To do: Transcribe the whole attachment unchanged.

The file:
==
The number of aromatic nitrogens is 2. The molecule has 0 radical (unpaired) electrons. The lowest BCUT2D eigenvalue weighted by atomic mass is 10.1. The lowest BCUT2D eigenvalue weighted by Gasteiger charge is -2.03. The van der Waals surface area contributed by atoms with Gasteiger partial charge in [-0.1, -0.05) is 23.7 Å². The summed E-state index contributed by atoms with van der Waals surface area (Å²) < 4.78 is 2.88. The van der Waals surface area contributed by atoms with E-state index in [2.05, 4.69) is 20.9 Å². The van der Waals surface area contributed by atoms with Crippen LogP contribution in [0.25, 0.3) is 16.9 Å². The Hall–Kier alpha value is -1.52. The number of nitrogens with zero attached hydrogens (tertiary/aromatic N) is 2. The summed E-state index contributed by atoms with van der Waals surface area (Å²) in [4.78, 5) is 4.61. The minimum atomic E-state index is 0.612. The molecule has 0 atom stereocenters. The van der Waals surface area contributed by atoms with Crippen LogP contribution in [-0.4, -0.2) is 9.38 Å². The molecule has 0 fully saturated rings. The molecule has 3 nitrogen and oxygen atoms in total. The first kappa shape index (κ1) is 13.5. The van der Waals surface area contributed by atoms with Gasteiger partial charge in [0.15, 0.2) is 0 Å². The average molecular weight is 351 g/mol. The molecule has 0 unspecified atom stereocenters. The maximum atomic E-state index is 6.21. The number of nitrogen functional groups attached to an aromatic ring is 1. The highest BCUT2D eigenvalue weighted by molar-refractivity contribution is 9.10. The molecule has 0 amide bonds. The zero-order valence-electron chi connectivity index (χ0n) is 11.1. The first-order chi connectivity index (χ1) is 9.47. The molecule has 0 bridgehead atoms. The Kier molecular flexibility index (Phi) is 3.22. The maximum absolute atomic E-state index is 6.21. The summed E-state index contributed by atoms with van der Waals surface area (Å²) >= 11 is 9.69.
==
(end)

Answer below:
The number of aromatic nitrogens is 2. The molecule has 0 radical (unpaired) electrons. The lowest BCUT2D eigenvalue weighted by atomic mass is 10.1. The lowest BCUT2D eigenvalue weighted by Gasteiger charge is -2.03. The van der Waals surface area contributed by atoms with Gasteiger partial charge in [-0.1, -0.05) is 23.7 Å². The summed E-state index contributed by atoms with van der Waals surface area (Å²) < 4.78 is 2.88. The van der Waals surface area contributed by atoms with E-state index in [2.05, 4.69) is 20.9 Å². The van der Waals surface area contributed by atoms with Crippen LogP contribution in [0.25, 0.3) is 16.9 Å². The Hall–Kier alpha value is -1.52. The number of nitrogens with zero attached hydrogens (tertiary/aromatic N) is 2. The summed E-state index contributed by atoms with van der Waals surface area (Å²) in [4.78, 5) is 4.61. The minimum atomic E-state index is 0.612. The molecule has 0 atom stereocenters. The van der Waals surface area contributed by atoms with Crippen LogP contribution in [-0.4, -0.2) is 9.38 Å². The molecule has 0 fully saturated rings. The molecule has 3 nitrogen and oxygen atoms in total. The first kappa shape index (κ1) is 13.5. The van der Waals surface area contributed by atoms with Gasteiger partial charge in [0.15, 0.2) is 0 Å². The average molecular weight is 351 g/mol. The molecule has 0 unspecified atom stereocenters. The maximum atomic E-state index is 6.21. The number of nitrogen functional groups attached to an aromatic ring is 1. The highest BCUT2D eigenvalue weighted by molar-refractivity contribution is 9.10. The molecule has 0 amide bonds. The zero-order valence-electron chi connectivity index (χ0n) is 11.1. The first-order chi connectivity index (χ1) is 9.47. The molecule has 0 bridgehead atoms. The Kier molecular flexibility index (Phi) is 3.22. The maximum absolute atomic E-state index is 6.21. The summed E-state index contributed by atoms with van der Waals surface area (Å²) >= 11 is 9.69.